Exposure to human pathogenic viruses in recreational waters has been shown to cause disease outbreaks. In the context of Article 14 of the revised European Bathing Waters Directive 2006/7/EC (rBWD, CEU, 2006) a Europe-wide surveillance study was carried out to determine the frequency of occurrence of two human enteric viruses in recreational waters. Adenoviruses were selected based on their near-universal shedding and environmental survival, and noroviruses (NoV) selected as being the most prevalent gastroenteritis agent worldwide. Concentration of marine and freshwater samples was done by adsorption/elution followed by molecular detection by (RT)-PCR. Out of 1410 samples, 553 (39.2%) were positive for one or more of the target viruses. Adenoviruses, detected in 36.4% of samples, were more prevalent than noroviruses (9.4%), with 3.5% GI and 6.2% GII, some samples being positive for both GI and GII. Of 513 human adenovirus-positive samples, 63 (12.3%) were also norovirus-positive, whereas 69 (7.7%) norovirus-positive samples were adenovirus-negative. More freshwater samples than marine water samples were virus-positive. Out of a small selection of samples tested for adenovirus infectivity, approximately one-quarter were positive. Sixty percent of 132 nested-PCR adenovirus-positive samples analysed by quantitative PCR gave a mean value of over 3000 genome copies per L of water. The simultaneous detection of infectious adenovirus and of adenovirus and NoV by (RT)PCR suggests that the presence of infectious viruses in recreational waters may constitute a public health risk upon exposure. These studies support the case for considering adenoviruses as an indicator of bathing water qu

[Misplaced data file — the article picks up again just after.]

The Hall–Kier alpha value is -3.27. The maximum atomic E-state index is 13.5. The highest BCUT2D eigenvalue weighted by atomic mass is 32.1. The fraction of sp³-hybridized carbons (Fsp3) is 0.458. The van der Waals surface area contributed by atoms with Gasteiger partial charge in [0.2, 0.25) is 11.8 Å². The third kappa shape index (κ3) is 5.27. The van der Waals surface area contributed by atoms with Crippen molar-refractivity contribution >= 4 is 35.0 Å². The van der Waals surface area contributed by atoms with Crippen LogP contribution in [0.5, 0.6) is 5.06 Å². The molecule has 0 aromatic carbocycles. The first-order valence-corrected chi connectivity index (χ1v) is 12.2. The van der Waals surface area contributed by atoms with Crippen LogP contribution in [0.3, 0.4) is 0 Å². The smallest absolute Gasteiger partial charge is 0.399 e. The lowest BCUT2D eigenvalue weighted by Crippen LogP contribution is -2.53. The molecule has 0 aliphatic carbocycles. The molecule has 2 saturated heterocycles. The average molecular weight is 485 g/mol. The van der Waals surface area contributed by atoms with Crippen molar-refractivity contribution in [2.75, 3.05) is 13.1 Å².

Surveillance of adenoviruses and noroviruses in European recreational waters

CARDUCCI, ANNALAURA;
2011

Abstract

Exposure to human pathogenic viruses in recreational waters has been shown to cause disease outbreaks. In the context of Article 14 of the revised European Bathing Waters Directive 2006/7/EC (rBWD, CEU, 2006) a Europe-wide surveillance study was carried out to determine the frequency of occurrence of two human enteric viruses in recreational waters. Adenoviruses were selected based on their near-universal shedding and environmental survival, and noroviruses (NoV) selected as being the most prevalent gastroenteritis agent worldwide. Concentration of marine and freshwater samples was done by adsorption/elution followed by molecular detection by (RT)-PCR. Out of 1410 samples, 553 (39.2%) were positive for one or more of the target viruses. Adenoviruses, detected in 36.4% of samples, were more prevalent than noroviruses (9.4%), with 3.5% GI and 6.2% GII, some samples being positive for both GI and GII. Of 513 human adenovirus-positive samples, 63 (12.3%) were also norovirus-positive, whereas 69 (7.7%) norovirus-positive samples were adenovirus-negative. More freshwater samples than marine water samples were virus-positive. Out of a small selection of samples tested for adenovirus infectivity, approximately one-quarter were positive. Sixty percent of 132 nested-PCR adenovirus-positive samples analysed by quantitative PCR gave a mean value of over 3000 genome copies per L of water. The simultaneous detection of infectious adenovirus and of adenovirus and NoV by (RT)PCR suggests that the presence of infectious viruses in recreational waters may constitute a public health risk upon exposure. These studies support the case for considering adenoviruses as an indicator of bathing water qu
WYN JONES, Ap; Carducci, Annalaura; Cook, N; D'Agostino, M; Divizia, M; Fleischer, J; Gantzer, C; Gawler, A; Girones, R; Höller, C; DE RODA HUSMAN, Am; Kay, D; Kozyra, I; LÓPEZ PILA, J; Muscillo, M; JOSÉ NASCIMENTO, Ms; Papageorgiou, G; Rutjes, S; Sellwood, J; Szewzyk, R; Wyer, M.
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Utilizza questo identificativo per citare o creare un link a questo documento: http://hdl.handle.net/11568/144853
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